*Well said. WM are amazing individuals!
*Candace Russell So extremely grateful for the support of my Warrior Mom friends! And for the encouragement and inspiration from those I don’t know in real life but learn from in books and cyber-land.
*Thank you Brian!!
*Aw, so sweet. Strong.
What autism has taught me – Day 27:
That Candace and I, as Camden’s parents, who love him and know him better than anyone this side of Heaven, should have the final say for his medical care – not some political bureaucrat trying to tell us what to inject into our child.
*Preach it!
*Candace Russell couldn’t agree more
*Parents know best. Absolutely!!
What autism has taught me – Day 28:
The superhero sibling. The reality is just because Carson (little brother) doesn’t have an autism diagnosis doesn’t mean he’s not affected by it. One of the things Candace and I have been mindful of from the start is to never let Carson get in his head that he’s not important, cared about or loved. We let him know just how special he is to us, our family, and that he too is love immeasurably. He’s still only five, but we’ve never asked him to be anything more to Camden than what we would in a typical brother relationship – to love each other, be respectful to each other, to play, share, and talk nice to each other, etc. But the type of relationship that Camden and Carson have forged over the last 5 years has been something special. Watching them play together is a complete joy. Carson has really been the best playmate for Camden as he’s always asking him to play something or trying to get him involved. I’m certain there are things Camden does today because of little brother’s encouragement. Carson is learning there are a lot of things that he’s better at in doing than his brother, but he sees us helping and guiding Camden and he’ll often do the same. A few weeks ago I was out front with the boys as they were riding their bikes. As I was talking with a neighbor Camden started pedaling his bike down the street to the end of the cul-de-sac. Carson noticed he was taking off by himself and said, “Dad! Camden’s riding his bike down the street by himself!” and sped after him on his bike to make sure he was alright. Just this past weekend Camden started tossing a ball up the stairs and watching it come back done; something he’s never really done before – at least on his own. He did that for about five minutes before Carson joined in by going to the top of the stairs. So they tossed the ball back and forth to each other for 20 minutes. I was actually in shock by how long Camden participated. Camden doesn’t really play with other kids, but he will/does with Carson, and that’s because Carson had to learn how to play with him along the way. I am so grateful for their love for each other and pray it will only continue to grow as they do.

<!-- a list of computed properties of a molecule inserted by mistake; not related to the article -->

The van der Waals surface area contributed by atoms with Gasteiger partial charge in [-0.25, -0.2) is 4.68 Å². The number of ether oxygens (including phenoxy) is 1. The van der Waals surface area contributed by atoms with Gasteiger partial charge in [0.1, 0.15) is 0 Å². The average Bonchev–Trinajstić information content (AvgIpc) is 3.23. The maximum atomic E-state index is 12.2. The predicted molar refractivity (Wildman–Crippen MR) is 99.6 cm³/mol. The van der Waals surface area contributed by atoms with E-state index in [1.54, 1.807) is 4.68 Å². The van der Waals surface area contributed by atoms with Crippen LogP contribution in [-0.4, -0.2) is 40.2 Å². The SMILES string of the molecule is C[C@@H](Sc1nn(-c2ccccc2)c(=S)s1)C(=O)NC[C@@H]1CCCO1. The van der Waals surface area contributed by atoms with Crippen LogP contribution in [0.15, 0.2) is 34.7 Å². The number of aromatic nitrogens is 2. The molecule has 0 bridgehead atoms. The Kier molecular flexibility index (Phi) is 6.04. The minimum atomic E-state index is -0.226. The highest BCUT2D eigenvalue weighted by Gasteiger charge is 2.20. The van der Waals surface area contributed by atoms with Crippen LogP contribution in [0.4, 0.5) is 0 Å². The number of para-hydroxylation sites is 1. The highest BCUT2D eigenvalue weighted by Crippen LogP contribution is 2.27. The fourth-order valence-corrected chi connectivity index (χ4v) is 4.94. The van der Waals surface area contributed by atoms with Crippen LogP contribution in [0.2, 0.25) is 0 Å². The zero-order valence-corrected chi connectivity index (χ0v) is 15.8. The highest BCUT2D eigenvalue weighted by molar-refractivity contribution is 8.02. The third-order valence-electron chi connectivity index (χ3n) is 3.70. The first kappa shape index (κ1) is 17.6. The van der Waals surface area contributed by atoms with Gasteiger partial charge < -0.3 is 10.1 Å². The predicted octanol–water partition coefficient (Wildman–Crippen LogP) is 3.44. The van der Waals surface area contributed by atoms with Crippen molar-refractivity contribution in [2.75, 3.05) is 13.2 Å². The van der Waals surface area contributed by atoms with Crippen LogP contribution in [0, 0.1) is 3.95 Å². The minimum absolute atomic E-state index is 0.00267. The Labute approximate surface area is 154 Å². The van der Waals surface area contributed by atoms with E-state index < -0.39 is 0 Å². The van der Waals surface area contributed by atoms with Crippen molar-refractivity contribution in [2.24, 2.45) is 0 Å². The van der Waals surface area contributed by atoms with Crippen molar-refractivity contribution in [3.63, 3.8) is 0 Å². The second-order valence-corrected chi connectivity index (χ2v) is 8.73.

*This is an amazing blessing you guys have – the two of them so close even at this young age. Something we sorely needed and missed with H.
*The fact that Camden and Carson are wearing both Mine (#10) and Kai’s (#8) numbers makes my heart happy!
*Great story of two brothers, Brian. You have an awesome family and these are fabulous pictures!
*Precious post. Sweet brothers.
*This one is my favorite. Brought tears to my eyes.
*Candace Russell My fave too! So thankful for our little dudes!
*Siblings are so important to kids with autism because most other kids/people don’t take time to get to know and learn them. Well at least that’s what I’ve seen firsthand.
*Crying again – I love these posts. So sweet.
*Get me a Kleenex!
What autism has taught me – Day 29:
A greater dependence on God.
*I think kids in general do that. 
What autism has taught me – Day 30:
Autism awareness/action doesn’t end for us on April 30th. I understand that most people do not “recognize” autism awareness day/month. I know I never used to. So a BIG, “THANK YOU,” to everyone who joined me throughout the month to hear one father’s experience with autism. With that said, tomorrow will come. The puzzle piece yard art will be put away (no HOA note this year ). The autism flag will be lowered and all the signs of autism awareness will be gone. But the truth is every day for us is autism awareness day. It does not come around once a year. It does not take a holiday. There is no summer break. But we keep moving forward. We keep learning. We keep praying. We keep trying new things. We keep failing. We keep progressing. We keep trusting. We keep hoping. And most of all, we keep loving – loving our great God who chose me, of all people, to be the earthly father of these very special treasures, and loving these precious souls with every ounce of my being. Thanks for sharing the journey. Much love to all.